(Saturday, 1st Nov, 2014)
The menopause, also known as the 'change of life', simply means the end of menstruation. The term is also used to refer to the months and years in a woman's life before and after her final period a time that is likely to bring with it some physical and emotional changes.
The menopause is usually a gradual process. The ovaries begin to produce lower amounts of hormones, which cause menstrual periods to become irregular and eventually to stop completely. The fluctuating levels of hormones also contribute to other symptoms that may occur at this time, such as hot flushes and night sweats.
Most women menstruate for the last time at about 50 years of age, although a few do so as early as 40 and a very small percentage as late as 60. With the average life expectancy of Irish women now at around 80 years of age, this means that one-third of an Irish womans life may take place after their menopause. Women who smoke undergo menopause about two years earlier than non-smokers.
Most women notice some menstrual changes such as shortening of cycle length (periods occurring closer together), skipped menstrual periods and occasional heavy periods up to a few years before menstruation ceases. Menopause can often occur at a time in life when other dramatic changes are taking place, such as the loss of parents, adjustment to children growing up and leaving home, or retirement. These changes, in addition to the changes in your body, may result in psychological or emotional stress.
A premature menopause (before age 40) can sometimes occur and may be due to a number of different reasons, for example, surgical removal of the ovaries.
You may have both physical and psychological symptoms during menopause. Most of the physical symptoms are due to the reduction in levels of the hormone oestrogen. Symptoms may occur for a few weeks, a few months, or sometimes over several years. Your symptoms may come and go, or they may occur regularly. Some common symptoms are:
The drop in oestrogen levels that occurs in the menopause can have a number of long-term effects. Before the menopause, oestrogen protects women against the condition atherosclerosis (hardening of the arteries) a major cause of heart attacks and strokes. The menopause is therefore associated with a rise in incidence of these diseases.
Oestrogen deficiency is also associated with osteoporosis a condition in which there is a gradual thinning of the bone, leading to increased risk of fractures. Lack of oestrogen accelerates the loss of bone that occurs in this condition.
Women may also find that they suffer from more infections of the bladder (cystitis) after the menopause. This is due to a reduction in acidity in the vagina, which can make it easier to contract infections.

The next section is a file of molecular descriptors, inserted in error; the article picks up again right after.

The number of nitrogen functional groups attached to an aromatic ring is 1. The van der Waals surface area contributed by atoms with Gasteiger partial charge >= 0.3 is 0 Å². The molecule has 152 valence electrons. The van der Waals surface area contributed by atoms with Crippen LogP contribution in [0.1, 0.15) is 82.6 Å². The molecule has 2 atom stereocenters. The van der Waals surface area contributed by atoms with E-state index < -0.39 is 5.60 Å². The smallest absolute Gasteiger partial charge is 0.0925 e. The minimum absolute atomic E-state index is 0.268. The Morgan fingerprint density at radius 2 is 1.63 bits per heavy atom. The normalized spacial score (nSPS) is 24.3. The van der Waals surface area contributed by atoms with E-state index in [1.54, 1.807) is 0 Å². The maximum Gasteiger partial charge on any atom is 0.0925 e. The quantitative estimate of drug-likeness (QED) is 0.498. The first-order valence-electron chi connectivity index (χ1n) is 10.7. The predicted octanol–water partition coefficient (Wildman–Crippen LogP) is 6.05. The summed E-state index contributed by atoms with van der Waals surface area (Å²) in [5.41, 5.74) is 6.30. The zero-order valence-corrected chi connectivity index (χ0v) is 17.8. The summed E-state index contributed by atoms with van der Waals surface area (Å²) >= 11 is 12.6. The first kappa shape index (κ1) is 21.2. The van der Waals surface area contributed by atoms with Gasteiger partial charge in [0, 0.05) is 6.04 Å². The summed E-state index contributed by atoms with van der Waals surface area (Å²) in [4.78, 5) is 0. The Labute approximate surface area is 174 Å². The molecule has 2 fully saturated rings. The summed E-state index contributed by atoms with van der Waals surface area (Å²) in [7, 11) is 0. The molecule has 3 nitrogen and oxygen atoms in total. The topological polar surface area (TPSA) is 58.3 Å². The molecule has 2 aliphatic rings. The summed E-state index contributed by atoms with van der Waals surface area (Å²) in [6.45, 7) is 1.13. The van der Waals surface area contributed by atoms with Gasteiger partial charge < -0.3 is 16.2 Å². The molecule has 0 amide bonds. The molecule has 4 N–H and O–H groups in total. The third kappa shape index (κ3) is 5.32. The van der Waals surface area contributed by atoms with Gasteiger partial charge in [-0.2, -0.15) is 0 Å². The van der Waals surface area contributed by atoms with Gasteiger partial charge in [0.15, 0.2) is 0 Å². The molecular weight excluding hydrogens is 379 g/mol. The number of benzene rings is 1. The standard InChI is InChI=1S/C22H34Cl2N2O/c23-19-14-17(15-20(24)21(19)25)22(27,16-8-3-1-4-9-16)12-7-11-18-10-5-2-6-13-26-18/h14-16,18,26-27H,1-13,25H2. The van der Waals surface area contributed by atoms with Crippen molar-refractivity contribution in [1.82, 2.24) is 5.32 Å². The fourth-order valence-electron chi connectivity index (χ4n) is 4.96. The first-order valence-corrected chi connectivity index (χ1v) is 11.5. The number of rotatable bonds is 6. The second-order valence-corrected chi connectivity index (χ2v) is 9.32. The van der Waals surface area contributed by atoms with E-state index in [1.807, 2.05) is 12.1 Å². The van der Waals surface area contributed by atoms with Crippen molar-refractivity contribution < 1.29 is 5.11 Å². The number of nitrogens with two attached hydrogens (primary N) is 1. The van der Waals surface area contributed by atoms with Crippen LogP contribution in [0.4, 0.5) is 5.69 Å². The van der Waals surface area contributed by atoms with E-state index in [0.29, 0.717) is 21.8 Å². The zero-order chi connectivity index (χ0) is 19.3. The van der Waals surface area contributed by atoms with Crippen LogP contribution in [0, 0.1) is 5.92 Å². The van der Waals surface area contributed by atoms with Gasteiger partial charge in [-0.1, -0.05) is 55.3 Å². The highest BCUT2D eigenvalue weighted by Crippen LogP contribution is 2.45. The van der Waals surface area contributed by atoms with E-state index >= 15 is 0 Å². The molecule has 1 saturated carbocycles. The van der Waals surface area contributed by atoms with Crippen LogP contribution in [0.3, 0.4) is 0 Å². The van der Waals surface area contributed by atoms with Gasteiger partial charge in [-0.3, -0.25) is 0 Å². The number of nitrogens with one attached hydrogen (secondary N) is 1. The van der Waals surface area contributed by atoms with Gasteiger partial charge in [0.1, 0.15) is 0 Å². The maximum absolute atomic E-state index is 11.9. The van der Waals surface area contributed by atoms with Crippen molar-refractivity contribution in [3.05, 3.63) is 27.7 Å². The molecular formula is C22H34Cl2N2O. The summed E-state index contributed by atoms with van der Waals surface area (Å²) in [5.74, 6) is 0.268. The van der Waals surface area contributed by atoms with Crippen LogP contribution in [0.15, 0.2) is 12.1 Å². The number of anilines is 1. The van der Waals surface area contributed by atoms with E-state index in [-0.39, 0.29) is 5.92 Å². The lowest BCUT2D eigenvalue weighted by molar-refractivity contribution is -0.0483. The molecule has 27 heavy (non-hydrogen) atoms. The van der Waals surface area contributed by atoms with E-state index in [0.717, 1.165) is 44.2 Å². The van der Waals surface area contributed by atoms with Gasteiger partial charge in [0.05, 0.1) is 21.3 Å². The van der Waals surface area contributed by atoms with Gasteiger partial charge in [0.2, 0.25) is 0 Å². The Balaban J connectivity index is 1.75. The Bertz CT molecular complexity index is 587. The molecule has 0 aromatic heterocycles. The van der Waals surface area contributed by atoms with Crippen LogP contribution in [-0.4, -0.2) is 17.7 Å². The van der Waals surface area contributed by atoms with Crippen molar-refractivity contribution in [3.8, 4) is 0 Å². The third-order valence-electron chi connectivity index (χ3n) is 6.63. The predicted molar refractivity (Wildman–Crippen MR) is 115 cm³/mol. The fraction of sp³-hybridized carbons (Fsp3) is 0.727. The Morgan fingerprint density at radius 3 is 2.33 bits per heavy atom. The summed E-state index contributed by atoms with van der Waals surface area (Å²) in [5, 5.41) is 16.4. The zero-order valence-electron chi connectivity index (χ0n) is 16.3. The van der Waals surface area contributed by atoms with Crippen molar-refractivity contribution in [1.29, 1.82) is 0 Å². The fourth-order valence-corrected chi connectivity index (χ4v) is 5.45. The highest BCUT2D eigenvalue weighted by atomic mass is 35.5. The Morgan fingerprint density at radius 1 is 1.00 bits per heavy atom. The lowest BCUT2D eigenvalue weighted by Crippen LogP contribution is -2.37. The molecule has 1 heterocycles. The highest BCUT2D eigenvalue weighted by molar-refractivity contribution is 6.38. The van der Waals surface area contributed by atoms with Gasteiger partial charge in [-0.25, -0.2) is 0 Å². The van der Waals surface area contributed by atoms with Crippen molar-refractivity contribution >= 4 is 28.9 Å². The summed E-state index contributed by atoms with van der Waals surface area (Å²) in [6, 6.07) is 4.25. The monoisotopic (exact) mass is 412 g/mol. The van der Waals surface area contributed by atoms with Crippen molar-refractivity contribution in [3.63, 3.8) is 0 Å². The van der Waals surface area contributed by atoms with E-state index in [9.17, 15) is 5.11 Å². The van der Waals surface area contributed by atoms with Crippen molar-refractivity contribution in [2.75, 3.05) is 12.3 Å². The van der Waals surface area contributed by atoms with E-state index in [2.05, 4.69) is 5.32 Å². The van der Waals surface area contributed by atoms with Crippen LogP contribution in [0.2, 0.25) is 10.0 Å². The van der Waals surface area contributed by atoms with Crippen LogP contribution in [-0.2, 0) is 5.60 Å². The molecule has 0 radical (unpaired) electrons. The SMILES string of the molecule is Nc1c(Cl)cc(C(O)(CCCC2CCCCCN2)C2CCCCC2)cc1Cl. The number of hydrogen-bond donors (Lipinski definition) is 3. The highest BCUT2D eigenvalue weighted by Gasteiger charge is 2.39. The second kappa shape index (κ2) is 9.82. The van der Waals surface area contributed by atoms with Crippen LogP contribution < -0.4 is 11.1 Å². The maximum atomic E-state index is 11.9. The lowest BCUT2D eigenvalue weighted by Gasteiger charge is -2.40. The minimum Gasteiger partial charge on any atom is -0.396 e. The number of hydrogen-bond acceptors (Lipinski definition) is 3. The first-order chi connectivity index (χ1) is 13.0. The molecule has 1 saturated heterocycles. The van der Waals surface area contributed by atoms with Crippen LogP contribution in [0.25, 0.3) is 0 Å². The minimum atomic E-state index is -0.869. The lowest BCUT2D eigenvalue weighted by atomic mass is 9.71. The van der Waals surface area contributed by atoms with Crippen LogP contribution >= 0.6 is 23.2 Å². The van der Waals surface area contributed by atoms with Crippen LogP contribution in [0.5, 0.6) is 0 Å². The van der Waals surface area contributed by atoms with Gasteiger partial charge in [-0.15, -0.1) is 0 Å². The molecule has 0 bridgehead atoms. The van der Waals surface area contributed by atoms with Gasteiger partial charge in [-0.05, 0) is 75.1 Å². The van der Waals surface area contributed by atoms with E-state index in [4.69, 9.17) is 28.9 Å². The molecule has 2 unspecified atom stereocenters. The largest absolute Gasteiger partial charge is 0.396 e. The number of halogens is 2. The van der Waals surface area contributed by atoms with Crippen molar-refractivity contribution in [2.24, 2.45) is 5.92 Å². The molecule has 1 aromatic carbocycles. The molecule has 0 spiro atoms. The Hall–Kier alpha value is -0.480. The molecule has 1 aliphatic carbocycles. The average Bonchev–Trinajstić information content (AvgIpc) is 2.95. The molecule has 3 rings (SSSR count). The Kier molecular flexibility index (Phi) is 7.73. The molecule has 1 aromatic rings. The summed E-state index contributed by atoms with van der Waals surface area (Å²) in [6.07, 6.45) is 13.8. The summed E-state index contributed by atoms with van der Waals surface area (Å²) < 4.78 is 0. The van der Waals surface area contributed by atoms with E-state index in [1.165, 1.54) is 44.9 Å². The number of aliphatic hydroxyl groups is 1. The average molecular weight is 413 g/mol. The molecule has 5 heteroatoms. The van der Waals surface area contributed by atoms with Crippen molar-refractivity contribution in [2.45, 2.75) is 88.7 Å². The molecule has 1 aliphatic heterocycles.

Menopause is most commonly diagnosed on the basis of your symptoms and medical history. Your doctor may conduct tests to eliminate other causes of your symptoms if necessary, for instance, with blood or urine tests.
Menopause is a natural part of a woman's life cycle. It is not a disease and does not necessarily require any treatment. However, many women choose to take medications, such as Hormone Replacement Therapy (HRT) in order to relieve their symptoms.
HRT may contain either oestrogen only or a combination of oestrogen and progesterone. It may be prescribed in the form of tablets to be swallowed, patches to be applied to the skin, or a cream to be inserted into the vagina.
There has been concern in recent years about a possible connection between the use of HRT and an increased risk of heart disease and breast cancer. Because of this, HRT is now only recommended for short-term treatment of menopausal symptoms, when the benefits are considered to outweigh any risks. It is not considered to be suitable for long-term use, e.g. for the prevention of osteoporosis. You should discuss the pros and cons of HRT with your GP.
There are other medications that may help to relieve the individual symptoms of the menopause e.g., the hot flushes, vaginal dryness and stress incontinence.
There are also other ways to help prevent osteoporosis for example, you can take calcium supplements and exercise regularly, and there are a number of different medications that can be used in its treatment. See our article on osteoporosis for more.
Exercise and eating healthy foods may also help with some of the unpleasant side-effects of menopause. Eating foods high in plant oestrogens, such as soya beans and lima beans, may alleviate symptoms. Other sources include nuts and seeds, fennel, celery, parsley and flax-seed oil.
Improve your diet
Use birth control during sexual intercourse until your doctor says that you may stop. It is not possible to know exactly when you will stop being able to get pregnant and pregnancies for women in their later 40s carry higher risks of medical complications for mother and baby and also a higher risk of birth defects in the baby.
Look for support
Talk to a friend or family member who understands what you are experiencing. Discuss the problems with your doctor or practice nurse.
Reviewed: December 1, 2006
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Last Reviewed: 1st December 2006